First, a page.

Teller in Esquire

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Postby Dustin Stinett » 09/17/12 02:42 PM

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Postby Jeff Eline » 09/17/12 03:58 PM

He's 64!?! Wow.
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Postby CraigMitchell » 09/17/12 04:17 PM

GREAT article
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Postby mrgoat » 09/17/12 04:55 PM

Jeff Eline wrote:He's 64!?! Wow.

And I've seen him in his underwear.

I'm such a playa
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Postby IrishMagicNews » 09/17/12 05:23 PM

That was an astoundingly great read. Thanks for the link Dustin.

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Postby Dustin Stinett » 09/17/12 05:53 PM

My thanks to my pal James Lewis for turning me on to it so I could share it here.

"Shadows" has been my favorite trick since I first saw Teller do it back in 1977.

I love this quote from the article: "Watching Teller performing Shadows is like hearing Dylan."

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Postby Jonathan Townsend » 09/17/12 09:06 PM

What an intriguing article. It's so literary.
Mundus vult decipi -per Caleb Carr's story Killing Time
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Postby R.E.Byrnes » 09/18/12 02:55 PM

"He's 64!?! Wow."

Same reaction here. Yet it's perhaps not so surprising. Even among many hobbyists who stay close to something artistic -- magic, music, etc. -- there's the tendency to retain a vitality that pure office dwellers altogether lack. He's a stark contrast to the complaining, dilapidated lawyers 10 and 20 years younger that I see wobbling into court every morning.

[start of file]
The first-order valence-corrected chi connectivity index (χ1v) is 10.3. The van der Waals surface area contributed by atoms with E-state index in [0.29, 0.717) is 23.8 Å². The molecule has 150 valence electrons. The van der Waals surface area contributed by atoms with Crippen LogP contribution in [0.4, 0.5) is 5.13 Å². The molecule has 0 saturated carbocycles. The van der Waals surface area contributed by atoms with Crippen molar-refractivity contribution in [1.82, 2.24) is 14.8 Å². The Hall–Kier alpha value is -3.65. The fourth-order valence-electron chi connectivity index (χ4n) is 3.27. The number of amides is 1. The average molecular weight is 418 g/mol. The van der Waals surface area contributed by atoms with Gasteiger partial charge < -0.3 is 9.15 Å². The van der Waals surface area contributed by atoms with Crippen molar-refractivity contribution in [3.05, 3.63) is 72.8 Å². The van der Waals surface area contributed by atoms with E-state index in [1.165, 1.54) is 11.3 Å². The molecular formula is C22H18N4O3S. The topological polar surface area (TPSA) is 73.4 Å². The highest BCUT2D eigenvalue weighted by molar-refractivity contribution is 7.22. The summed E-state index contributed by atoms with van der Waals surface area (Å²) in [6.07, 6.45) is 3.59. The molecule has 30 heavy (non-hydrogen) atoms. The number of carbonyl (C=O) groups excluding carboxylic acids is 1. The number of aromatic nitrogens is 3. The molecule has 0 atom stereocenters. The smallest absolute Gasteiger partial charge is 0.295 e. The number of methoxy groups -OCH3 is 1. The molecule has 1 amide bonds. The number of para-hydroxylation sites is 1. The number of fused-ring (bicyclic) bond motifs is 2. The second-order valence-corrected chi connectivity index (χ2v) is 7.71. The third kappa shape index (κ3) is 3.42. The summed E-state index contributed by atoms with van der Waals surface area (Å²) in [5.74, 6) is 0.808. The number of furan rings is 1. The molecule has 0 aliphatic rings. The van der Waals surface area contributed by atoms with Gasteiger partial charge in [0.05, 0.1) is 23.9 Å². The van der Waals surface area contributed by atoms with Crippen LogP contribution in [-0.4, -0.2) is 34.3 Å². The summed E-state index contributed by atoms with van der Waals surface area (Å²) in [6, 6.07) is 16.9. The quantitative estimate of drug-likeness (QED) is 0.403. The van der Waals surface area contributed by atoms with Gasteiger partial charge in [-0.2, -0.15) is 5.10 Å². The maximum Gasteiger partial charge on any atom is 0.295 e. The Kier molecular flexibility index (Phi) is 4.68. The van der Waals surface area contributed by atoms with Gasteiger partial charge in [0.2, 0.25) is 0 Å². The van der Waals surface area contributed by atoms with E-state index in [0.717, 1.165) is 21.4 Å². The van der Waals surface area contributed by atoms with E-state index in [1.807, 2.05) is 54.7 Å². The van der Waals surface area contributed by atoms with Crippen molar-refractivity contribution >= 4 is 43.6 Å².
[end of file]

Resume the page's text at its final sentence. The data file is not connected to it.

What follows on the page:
It is a great story, not least because it demonstrates and celebrates magic's artistic potential without the usual heavy-handed, conclusory references to the "Art of Magic."
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Postby davejohnson » 09/23/12 04:30 AM

This was a great article. It gave a complete yes unfinished feeling when you were done with it.
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Postby Bill Mullins » 09/24/12 06:05 PM

The author of the article, when speaking about interviews, said:
My next story, the same thing happened. Its about magic, and I spent a lot of time with Teller, the quieter, smaller half of Penn & Teller. And love isnt too strong a word there, either. I just love how he thinks, how he views life and pursues his art, how much he cares and feels, his attention to detail. Teller, for me, is the person you get when you combine a big brain with a huger heart, which is an all-too-rare combination. Im sure readers wont confuse my feelings about him. I can see how J-school profs and more clinical journalists will not like what Ive done, will believe Ive committed sins, and sometimes I feel like I am a sinner. Someone who doesnt like me very much once dismissed me as a man of deep feeling, and he meant it meanly, but I can hardly say that he was wrong about me.

(and the Roger Ebert profile he refers to is worth seeking out.)
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